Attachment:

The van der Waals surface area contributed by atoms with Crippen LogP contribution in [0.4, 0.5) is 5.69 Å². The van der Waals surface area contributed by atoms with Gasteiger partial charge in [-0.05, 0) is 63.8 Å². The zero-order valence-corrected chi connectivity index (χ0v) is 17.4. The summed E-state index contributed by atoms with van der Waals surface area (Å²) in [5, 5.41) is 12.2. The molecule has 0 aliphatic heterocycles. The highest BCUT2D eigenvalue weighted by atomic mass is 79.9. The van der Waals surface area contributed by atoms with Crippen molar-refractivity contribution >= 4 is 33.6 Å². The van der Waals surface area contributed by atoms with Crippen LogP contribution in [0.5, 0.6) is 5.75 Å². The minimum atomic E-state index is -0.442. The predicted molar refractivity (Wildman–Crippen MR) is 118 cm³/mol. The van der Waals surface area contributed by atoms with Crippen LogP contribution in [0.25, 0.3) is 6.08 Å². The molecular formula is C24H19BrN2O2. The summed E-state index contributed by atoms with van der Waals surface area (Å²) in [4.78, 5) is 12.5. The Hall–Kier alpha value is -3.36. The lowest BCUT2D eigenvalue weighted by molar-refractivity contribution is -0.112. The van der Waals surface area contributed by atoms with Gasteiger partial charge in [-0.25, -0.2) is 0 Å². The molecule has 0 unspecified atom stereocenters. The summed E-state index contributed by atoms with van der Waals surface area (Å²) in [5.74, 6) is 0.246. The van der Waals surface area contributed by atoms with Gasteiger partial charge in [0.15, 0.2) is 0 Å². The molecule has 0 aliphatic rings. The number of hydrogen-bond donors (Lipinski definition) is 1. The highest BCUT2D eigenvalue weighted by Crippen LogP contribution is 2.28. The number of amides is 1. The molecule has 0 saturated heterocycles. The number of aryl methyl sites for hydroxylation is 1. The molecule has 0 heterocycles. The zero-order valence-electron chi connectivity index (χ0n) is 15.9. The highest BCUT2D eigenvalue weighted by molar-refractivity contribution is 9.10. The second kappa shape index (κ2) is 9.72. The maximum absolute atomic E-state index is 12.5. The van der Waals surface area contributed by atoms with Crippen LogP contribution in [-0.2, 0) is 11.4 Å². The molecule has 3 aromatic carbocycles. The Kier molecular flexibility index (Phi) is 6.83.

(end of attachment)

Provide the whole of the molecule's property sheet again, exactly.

The van der Waals surface area contributed by atoms with Crippen LogP contribution in [0.4, 0.5) is 5.69 Å². The van der Waals surface area contributed by atoms with Gasteiger partial charge in [-0.05, 0) is 63.8 Å². The zero-order valence-corrected chi connectivity index (χ0v) is 17.4. The summed E-state index contributed by atoms with van der Waals surface area (Å²) in [5, 5.41) is 12.2. The molecule has 0 aliphatic heterocycles. The highest BCUT2D eigenvalue weighted by atomic mass is 79.9. The van der Waals surface area contributed by atoms with Crippen molar-refractivity contribution >= 4 is 33.6 Å². The van der Waals surface area contributed by atoms with Crippen LogP contribution in [0.5, 0.6) is 5.75 Å². The minimum atomic E-state index is -0.442. The predicted molar refractivity (Wildman–Crippen MR) is 118 cm³/mol. The van der Waals surface area contributed by atoms with Crippen LogP contribution in [0.25, 0.3) is 6.08 Å². The molecular formula is C24H19BrN2O2. The summed E-state index contributed by atoms with van der Waals surface area (Å²) in [4.78, 5) is 12.5. The Hall–Kier alpha value is -3.36. The lowest BCUT2D eigenvalue weighted by molar-refractivity contribution is -0.112. The van der Waals surface area contributed by atoms with Gasteiger partial charge in [-0.25, -0.2) is 0 Å². The molecule has 0 unspecified atom stereocenters. The summed E-state index contributed by atoms with van der Waals surface area (Å²) in [5.74, 6) is 0.246. The van der Waals surface area contributed by atoms with Gasteiger partial charge in [0.15, 0.2) is 0 Å². The molecule has 0 aliphatic rings. The number of hydrogen-bond donors (Lipinski definition) is 1. The highest BCUT2D eigenvalue weighted by Crippen LogP contribution is 2.28. The number of amides is 1. The molecule has 0 saturated heterocycles. The number of aryl methyl sites for hydroxylation is 1. The molecule has 0 heterocycles. The zero-order valence-electron chi connectivity index (χ0n) is 15.9. The highest BCUT2D eigenvalue weighted by molar-refractivity contribution is 9.10. The second kappa shape index (κ2) is 9.72. The maximum absolute atomic E-state index is 12.5. The van der Waals surface area contributed by atoms with Crippen LogP contribution in [-0.2, 0) is 11.4 Å². The molecule has 3 aromatic carbocycles. The Kier molecular flexibility index (Phi) is 6.83.